You would never think that grief and humor go together. But sometimes they do.
It’s been ten years since my husband died. My daughters, who were so young back then, have grown into beautiful young adults.
The three of us have each gone through many different stages through the years. There was shock, grief, anger, anxiety, depression, strength, and so many more.
My youngest daughter, now 21 years old, is in a new stage. It is a stage I did not really understand at first. I will call it the humor phase.
As a college student, she meets new people constantly. New people inevitably ask about her family. It was always uncomfortable for her to break it to people that her father died. We all know the awkwardness of that.
“So what does your father do?”
“Oh he died.”
“I’m so sorry.”
They end up feeling bad for you and then you feel bad that they feel bad. The worst.
So she sometimes responds to “I’m sorry” with “Why? Did you kill him?”. Then she laughs to break the awkwardness. She says it works.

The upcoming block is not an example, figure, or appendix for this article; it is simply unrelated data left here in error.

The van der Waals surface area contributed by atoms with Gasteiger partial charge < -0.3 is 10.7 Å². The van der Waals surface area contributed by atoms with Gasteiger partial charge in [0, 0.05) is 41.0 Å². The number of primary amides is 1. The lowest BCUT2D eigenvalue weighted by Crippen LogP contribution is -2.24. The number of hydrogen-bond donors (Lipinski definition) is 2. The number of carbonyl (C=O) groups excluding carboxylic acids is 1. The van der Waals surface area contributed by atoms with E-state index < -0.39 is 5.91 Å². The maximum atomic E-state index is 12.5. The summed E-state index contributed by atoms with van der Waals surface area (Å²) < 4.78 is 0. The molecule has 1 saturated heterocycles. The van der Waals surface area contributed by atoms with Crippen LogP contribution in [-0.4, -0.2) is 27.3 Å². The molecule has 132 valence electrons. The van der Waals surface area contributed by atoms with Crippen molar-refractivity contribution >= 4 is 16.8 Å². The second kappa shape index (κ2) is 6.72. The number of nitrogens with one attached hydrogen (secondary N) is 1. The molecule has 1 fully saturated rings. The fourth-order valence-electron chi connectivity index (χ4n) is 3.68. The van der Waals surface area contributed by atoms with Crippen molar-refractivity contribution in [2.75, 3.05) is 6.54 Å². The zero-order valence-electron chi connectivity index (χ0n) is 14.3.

Her favorite thing to do is TikTok. I do not have a TikTok. I have Facebook, LinkedIn and Instagram but that is where it ends for me. This is where I am showing my age.
She makes videos. They did not start out being about death but they have slowly morphed into that. They are dancing, singing, funny videos about being the child of a dead parent. And there is a whole community of kids who do these. There is a huge audience for them and many have gone viral.
Like I said, it took me a while to warm up to all of this. Death is not supposed to be funny. Her dad died – that is tragic – not a joke. But it helps her to cope and get her feelings out in her own way. And to me, that is the most important thing. Anything that either of my daughters do to help themselves is ok with me. And I also love that she found a community of like-minded people who have gone through the same thing.
We all deal with loss in our own way and I would never judge how anyone gets through it.
My favorite story is her latest. She goes to school in New York City. One day, she was being cat-called by a man while walking down the street. When he yelled, “Who’s your daddy?”, she yelled back, “He’s dead.” That shut the guy up.
Let her make all the jokes and TikToks she wants. She is not harming herself or anyone else. She is actually helping herself. I’m ok if she’s ok.
As a retired RN, my colleagues and I were well aquatinted with “black humour” as a way to cope. During the 11 months that my husband was dying we were very fortunate to have the opportunity to say everything that needed to be said. We cried, we laughed, and yes, we sometimes shocked our adult children with our use of black humour; but it helped us bear the unbearable.